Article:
Wikipedians are a different breed of actors than most bloggers. As I said, I call the Wikipedians the bookworms for the common good. Wikipedians contribute time and energy editing articles, maintain servers, resolving disputes, cleaning up the site, dealing with trolls and vandals — all of it unobserved by outsiders.
If blogging is about expressing your views, wikis are a community of gardeners working together.
Although I hate the word, "the blogosphere" may be a "space", but Wikipedia is definitely a "place." In fact, there is an IRC channel that originally started as a channel for people who commented on my blog, but quickly turned into a place.
Blogs don’t have as much of a sense of place because everything sort of shifts around and there is less interaction with the actors. An IRC channel is a good way to make a place that is associated with a blog.
The sense of place is quite important.
Bloggers may be influential, but they don’t seem to be leaders in the emergent democracy sense of the word.
My definition of leadership in emergent democracy is someone that helps create a place where people can come and provides these people with the right magic to self-organize.
What you realize is that the properties of a leader in an emergent system must 1) attract people, 2) activate bottom up energy, 3) manage feedback systems, and 4) not assert authority.
In some cases, I believe leaders emerge as a consensus in a bottom up process. It’s like the head of a slime mold when it is in the slug-like moving formation. Some of the slime mold units become the head, but it’s really hard to predict.
It’s a lot about being in the right place at the right time and not misinterpreting one’s position as a leader with authority or some sort of privilege.
Jimmy Wales and other emergent leaders can influence their communities, but they can’t command their community to do anything. Howard Dean was great because he listened to the message of the grassroots. Kerry’s campaign sucked because they tried to get the grassroots to carry their message.
So "the net" was all about cyberspace and real life. Free vs. controlled, us verses them. We immersed ourselves in cyberspace and when we stepped away from the computer to take a piss or have a pizza or go to jail, we were in the Real World. In the dreaded Real Life.
Well, guess, what? Cyberspace is part of the real world right now.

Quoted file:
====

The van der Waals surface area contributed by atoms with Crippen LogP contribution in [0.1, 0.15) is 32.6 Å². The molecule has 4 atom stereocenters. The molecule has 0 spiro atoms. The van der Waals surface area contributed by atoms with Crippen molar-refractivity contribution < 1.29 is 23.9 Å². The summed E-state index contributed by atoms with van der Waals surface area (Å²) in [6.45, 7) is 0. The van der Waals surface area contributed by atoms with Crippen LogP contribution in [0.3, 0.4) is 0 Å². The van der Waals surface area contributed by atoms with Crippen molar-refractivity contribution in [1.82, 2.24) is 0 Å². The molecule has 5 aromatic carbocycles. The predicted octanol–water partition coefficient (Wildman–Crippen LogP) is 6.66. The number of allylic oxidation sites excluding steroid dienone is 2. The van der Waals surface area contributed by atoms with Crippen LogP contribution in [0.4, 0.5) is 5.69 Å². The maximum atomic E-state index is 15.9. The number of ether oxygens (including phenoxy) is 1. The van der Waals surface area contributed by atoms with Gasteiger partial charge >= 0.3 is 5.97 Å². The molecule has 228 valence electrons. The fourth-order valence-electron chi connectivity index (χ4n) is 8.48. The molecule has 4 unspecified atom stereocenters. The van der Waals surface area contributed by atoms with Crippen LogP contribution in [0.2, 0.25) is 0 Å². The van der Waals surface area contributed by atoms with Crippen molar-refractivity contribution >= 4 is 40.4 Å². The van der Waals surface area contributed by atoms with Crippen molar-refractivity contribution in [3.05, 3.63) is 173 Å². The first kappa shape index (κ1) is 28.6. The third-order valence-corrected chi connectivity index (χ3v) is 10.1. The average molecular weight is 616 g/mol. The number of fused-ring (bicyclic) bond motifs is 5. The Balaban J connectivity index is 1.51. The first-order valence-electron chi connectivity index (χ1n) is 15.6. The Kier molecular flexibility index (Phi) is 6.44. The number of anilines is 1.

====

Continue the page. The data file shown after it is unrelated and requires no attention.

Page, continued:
A lot of the early science fiction and technologies such as VR focused on the image of immersion and even when we talked about ubiquitous computing, we were talking about little screens everywhere. Portals to cyberspace.
With mobile phones, the "thumb tribe" or "oyayubizoku" in Japanese can blind text with their hands in the pockets.
For these kids, real world and cyberspace are one. Their friends are at their fingertips. They are sharing co-presence with their tribe. The Net is not about content or screens, it’s about presence and community.
With RFID (Radio Frequency Identification), machines join this integrated network. Sure, our eyes are important and augmented reality will soon be a part of our daily lives, but for kids who don’t remember what’s it’s like not to have SMS (short message service) and the Internet, the word "immersion" probably doesn’t make too much sense.
Generally speaking, everything is continuous-partial-attention.
[END QUOTE by Joi Ito]
Now it's your turn, gentle reader.
What do you think about all this?
Teens able to create and send text messages with the cell phone remaining in their pockets, texting "blind"?
Blogs being ultimately about community builiding and united group activism, rather than simple and solitary self-expression?
Are you a blogger? Are you connected to other bloggers? Are you interested in forming a community? Are you eager to change the non-virtual world via digital societies?
Tell me your opinion.
Email me a comment and I'll post it here.
Let's put our heads together and figure this out.
[signed] Steven Streight aka Vaspers the Grate aka Leopold the Told
Posted by steven edward streight at 5/07/2005 12:40:00 PM